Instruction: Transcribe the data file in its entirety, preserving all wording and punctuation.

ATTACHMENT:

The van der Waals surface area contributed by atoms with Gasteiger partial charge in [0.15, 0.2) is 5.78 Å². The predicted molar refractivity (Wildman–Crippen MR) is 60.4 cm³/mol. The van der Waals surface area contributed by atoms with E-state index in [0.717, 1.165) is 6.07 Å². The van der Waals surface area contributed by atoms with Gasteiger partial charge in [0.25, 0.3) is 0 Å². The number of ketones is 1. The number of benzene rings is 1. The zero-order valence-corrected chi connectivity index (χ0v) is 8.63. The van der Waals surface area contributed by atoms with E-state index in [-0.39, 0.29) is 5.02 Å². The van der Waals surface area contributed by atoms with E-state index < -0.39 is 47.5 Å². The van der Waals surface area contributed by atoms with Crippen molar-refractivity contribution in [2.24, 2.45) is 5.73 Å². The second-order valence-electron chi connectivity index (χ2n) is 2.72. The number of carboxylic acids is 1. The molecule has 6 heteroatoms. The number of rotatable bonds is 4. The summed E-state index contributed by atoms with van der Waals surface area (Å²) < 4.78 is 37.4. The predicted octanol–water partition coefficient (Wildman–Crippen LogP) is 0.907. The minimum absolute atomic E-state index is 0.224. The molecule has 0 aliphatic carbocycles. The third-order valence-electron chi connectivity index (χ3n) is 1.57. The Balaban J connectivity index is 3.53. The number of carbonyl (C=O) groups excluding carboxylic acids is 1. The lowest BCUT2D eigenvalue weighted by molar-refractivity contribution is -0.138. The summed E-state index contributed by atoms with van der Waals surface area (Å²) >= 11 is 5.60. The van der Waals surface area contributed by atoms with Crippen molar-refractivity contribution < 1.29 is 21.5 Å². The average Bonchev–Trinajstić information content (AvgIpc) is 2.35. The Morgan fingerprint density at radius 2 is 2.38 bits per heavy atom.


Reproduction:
The van der Waals surface area contributed by atoms with Gasteiger partial charge in [0.15, 0.2) is 5.78 Å². The predicted molar refractivity (Wildman–Crippen MR) is 60.4 cm³/mol. The van der Waals surface area contributed by atoms with E-state index in [0.717, 1.165) is 6.07 Å². The van der Waals surface area contributed by atoms with Gasteiger partial charge in [0.25, 0.3) is 0 Å². The number of ketones is 1. The number of benzene rings is 1. The zero-order valence-corrected chi connectivity index (χ0v) is 8.63. The van der Waals surface area contributed by atoms with E-state index in [-0.39, 0.29) is 5.02 Å². The van der Waals surface area contributed by atoms with E-state index < -0.39 is 47.5 Å². The van der Waals surface area contributed by atoms with Crippen molar-refractivity contribution in [2.24, 2.45) is 5.73 Å². The second-order valence-electron chi connectivity index (χ2n) is 2.72. The number of carboxylic acids is 1. The molecule has 6 heteroatoms. The number of rotatable bonds is 4. The summed E-state index contributed by atoms with van der Waals surface area (Å²) < 4.78 is 37.4. The predicted octanol–water partition coefficient (Wildman–Crippen LogP) is 0.907. The minimum absolute atomic E-state index is 0.224. The molecule has 0 aliphatic carbocycles. The third-order valence-electron chi connectivity index (χ3n) is 1.57. The Balaban J connectivity index is 3.53. The number of carbonyl (C=O) groups excluding carboxylic acids is 1. The lowest BCUT2D eigenvalue weighted by molar-refractivity contribution is -0.138. The summed E-state index contributed by atoms with van der Waals surface area (Å²) >= 11 is 5.60. The van der Waals surface area contributed by atoms with Crippen molar-refractivity contribution < 1.29 is 21.5 Å². The average Bonchev–Trinajstić information content (AvgIpc) is 2.35. The Morgan fingerprint density at radius 2 is 2.38 bits per heavy atom.